Are you expecting to get all your projects done, to reach new heights with your work, to grow your business, or to accomplish a laundry list of work-related tasks?

Do you expect to engage in all the activities you want to do, like gardening, reading, going for walks, swimming, water skiing, boating, tubing, grilling, biking, and running?

Are you expecting to have all your weekends serve as restful bookends for your crazy weeks? To have lazy Saturdays and slow Sundays at home?

Do you expect to get away often for cabin weekends, road trips, or family vacations?

Are you expecting to have people over and participate in all the social engagements this season brings-- barbecues, bonfires, grill outs, birthday parties, graduation parties, bridal and baby showers, and everything along those lines?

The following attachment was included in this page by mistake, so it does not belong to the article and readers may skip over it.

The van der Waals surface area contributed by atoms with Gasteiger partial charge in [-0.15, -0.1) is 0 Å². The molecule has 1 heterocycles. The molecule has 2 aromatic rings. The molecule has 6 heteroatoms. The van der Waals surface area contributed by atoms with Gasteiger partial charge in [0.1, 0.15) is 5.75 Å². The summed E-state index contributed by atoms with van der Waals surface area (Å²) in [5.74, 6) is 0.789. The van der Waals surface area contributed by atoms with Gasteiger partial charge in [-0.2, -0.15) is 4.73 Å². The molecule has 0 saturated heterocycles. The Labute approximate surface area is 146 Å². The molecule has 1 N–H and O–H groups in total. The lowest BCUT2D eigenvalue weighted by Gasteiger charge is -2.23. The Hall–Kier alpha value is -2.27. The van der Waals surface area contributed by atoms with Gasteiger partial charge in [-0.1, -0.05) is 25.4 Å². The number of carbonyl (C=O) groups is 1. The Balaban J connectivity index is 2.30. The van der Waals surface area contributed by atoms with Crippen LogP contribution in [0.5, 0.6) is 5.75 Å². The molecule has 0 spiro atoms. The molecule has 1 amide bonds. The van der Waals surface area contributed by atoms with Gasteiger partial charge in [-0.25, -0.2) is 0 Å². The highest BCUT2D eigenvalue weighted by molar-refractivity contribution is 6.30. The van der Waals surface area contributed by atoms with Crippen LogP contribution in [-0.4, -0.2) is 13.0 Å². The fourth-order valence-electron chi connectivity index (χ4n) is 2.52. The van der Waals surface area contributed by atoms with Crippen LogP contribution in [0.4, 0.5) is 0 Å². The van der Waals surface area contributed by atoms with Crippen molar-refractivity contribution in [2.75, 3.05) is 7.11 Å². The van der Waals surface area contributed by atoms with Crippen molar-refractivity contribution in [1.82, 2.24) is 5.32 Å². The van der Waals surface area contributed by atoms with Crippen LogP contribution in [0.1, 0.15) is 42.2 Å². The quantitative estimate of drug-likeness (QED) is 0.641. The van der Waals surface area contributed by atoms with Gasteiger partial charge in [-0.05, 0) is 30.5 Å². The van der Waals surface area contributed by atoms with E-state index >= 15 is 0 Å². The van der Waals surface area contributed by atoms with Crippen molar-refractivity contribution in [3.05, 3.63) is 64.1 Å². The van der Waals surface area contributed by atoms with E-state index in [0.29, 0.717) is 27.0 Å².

Do you really think you can do all of that without going crazy? Do you think you can do it all and still manage to take care of yourself, your family, and the things that just never seem to be done and will never go away, like cooking dinner and doing the laundry?

There's a way to have a meaningful summer you can enjoy without losing your sanity in the process.

 

2. DECIDE WHAT YOUR PRIORITIES ARE

As with any goal setting, you're going to have to consider what your priorities are. Hopefully I'm not the first to tell you this, but you can't do everything. You're going to have to choose what you want to prioritize and what you're willing to put on the back burner for now or let go of completely.